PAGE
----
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Turkey Traditions

Last week, while at an anniversary party for Revere Bank, not really knowing many people, I asked a couple if I could share a table with them. When I noticed their last name was Iager I had to ask if they were the Iagers that own Maple Lawn Turkey Farm? They were! I excitedly shared with them that each year my grandmother, Rose Behnke, would get her fresh Sho-Nuf turkey from her best friend Mrs. Iager. Come to find out, these folks were my grandmother’s friend’s son and daughter-in-law.

I started telling Mr. Iager about my grandmother’s cookbook that has so many notes about how she cooked the turkey each year, who came to dinner, and, of course, the Maple Lawn tags with the sizes and prices on them.  Each year I pull that book out to make sure I am making our Maple Lawn turkey correctly.  I know that after 39 years of making Thanksgiving Dinner (a few times someone else in our family has cooked), my simple tradition of looking at her cookbook and making sure I started with the best turkey, I never had any problems with the result. The bird was always tender and moist even when my potatoes and gravy were lumpy.

Mr. Iager remembered my grandmother and grandfather and talked about the days when they would come to visit the farm and his parents. We both remember that they had a very special relationship.  With both couples owning their own businesses, I’m sure they had a lot in common. They understood the struggles involved in creating successful companies.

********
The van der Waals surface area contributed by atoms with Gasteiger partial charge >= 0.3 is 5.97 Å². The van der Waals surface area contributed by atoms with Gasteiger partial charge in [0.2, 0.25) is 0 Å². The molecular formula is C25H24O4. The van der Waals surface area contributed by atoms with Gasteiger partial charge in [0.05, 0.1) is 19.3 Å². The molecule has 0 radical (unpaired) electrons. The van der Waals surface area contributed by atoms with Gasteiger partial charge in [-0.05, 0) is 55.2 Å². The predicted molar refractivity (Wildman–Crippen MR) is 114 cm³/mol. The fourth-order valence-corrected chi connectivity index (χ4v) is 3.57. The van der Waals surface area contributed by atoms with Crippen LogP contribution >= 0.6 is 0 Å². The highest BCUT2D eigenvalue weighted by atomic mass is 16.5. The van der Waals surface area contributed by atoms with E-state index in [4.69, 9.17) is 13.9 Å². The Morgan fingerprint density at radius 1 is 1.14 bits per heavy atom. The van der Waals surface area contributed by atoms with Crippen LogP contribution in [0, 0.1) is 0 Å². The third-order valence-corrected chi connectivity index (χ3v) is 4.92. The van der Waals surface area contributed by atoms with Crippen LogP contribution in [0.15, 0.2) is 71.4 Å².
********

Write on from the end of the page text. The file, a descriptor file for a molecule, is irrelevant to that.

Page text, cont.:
When my grandmother would visit the Iagers’ farm, one of her favorite things to see and hear were the beautiful Canadian geese that lived on the property. Rose was an avid photographer and I seem to recall (but cannot find) some photos she took of these geese flying around Maple Lawn’s pond. Toward the end of my grandmother’s life she had many Canadian geese around the house. Stuffed animals, pictures and small figurines. And we always made sure that our Christmas shop had some geese for her to give as gifts.

Many times Mrs. Iager would come to visit my grandmother and they would walk around my grandparents’ private gardens in Burtonsville. Of course when she would visit in the Summer months, she would leave with an armful of beautiful roses that my grandfather, Albert Behnke, cut just for her.

It was so interesting to talk to the Iagers and to find that we all shared some of the same memories.  And, if you ever want to try a fresh turkey, I highly recommend theirs.  Just get your order in early! I get mine now at a local butcher in Mt. Airy, MD supplied Maple Lawn, but so many people still line up down their long farm driveway in Fulton as part of their own family tradition

by Stephanie Fleming, Behnke’s Vice President

Stephanie Fleming

Stephanie Fleming was raised at Behnke’s Nurseries in Beltsville. Her Mom, Sonja, was one of Albert & Rose Behnke’s four children. She was weeding from the moment she could walk and hiding as soon as she was old enough to run, so many weeds, so little time. Although she quickly learned how to pull out a perennial and get taken off of weed pulling duty.

This Post Has 2 Comments

  1. Bless you all and get some rest! As a garden center employee I know how hard you all work. I also know how much you must love it and will miss it.

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